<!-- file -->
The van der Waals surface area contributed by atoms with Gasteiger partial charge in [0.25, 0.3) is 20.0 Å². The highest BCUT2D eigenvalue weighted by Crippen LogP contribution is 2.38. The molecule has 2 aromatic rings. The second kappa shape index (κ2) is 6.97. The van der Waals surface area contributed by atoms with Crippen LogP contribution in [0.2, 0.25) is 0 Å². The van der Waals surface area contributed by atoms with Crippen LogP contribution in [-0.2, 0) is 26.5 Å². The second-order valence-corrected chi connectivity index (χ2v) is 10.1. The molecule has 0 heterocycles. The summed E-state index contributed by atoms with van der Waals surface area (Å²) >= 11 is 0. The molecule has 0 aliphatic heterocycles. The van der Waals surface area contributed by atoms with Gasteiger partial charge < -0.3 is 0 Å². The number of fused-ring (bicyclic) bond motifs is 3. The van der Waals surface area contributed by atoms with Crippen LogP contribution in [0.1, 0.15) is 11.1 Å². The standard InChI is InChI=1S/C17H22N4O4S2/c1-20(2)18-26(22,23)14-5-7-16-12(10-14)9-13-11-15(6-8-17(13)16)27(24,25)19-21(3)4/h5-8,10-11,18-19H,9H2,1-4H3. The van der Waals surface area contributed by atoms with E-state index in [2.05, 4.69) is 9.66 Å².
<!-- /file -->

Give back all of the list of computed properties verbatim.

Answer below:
The van der Waals surface area contributed by atoms with Gasteiger partial charge in [0.25, 0.3) is 20.0 Å². The highest BCUT2D eigenvalue weighted by Crippen LogP contribution is 2.38. The molecule has 2 aromatic rings. The second kappa shape index (κ2) is 6.97. The van der Waals surface area contributed by atoms with Crippen LogP contribution in [0.2, 0.25) is 0 Å². The van der Waals surface area contributed by atoms with Crippen LogP contribution in [-0.2, 0) is 26.5 Å². The second-order valence-corrected chi connectivity index (χ2v) is 10.1. The molecule has 0 heterocycles. The summed E-state index contributed by atoms with van der Waals surface area (Å²) >= 11 is 0. The molecule has 0 aliphatic heterocycles. The van der Waals surface area contributed by atoms with Gasteiger partial charge < -0.3 is 0 Å². The number of fused-ring (bicyclic) bond motifs is 3. The van der Waals surface area contributed by atoms with Crippen LogP contribution in [0.1, 0.15) is 11.1 Å². The standard InChI is InChI=1S/C17H22N4O4S2/c1-20(2)18-26(22,23)14-5-7-16-12(10-14)9-13-11-15(6-8-17(13)16)27(24,25)19-21(3)4/h5-8,10-11,18-19H,9H2,1-4H3. The van der Waals surface area contributed by atoms with E-state index in [2.05, 4.69) is 9.66 Å².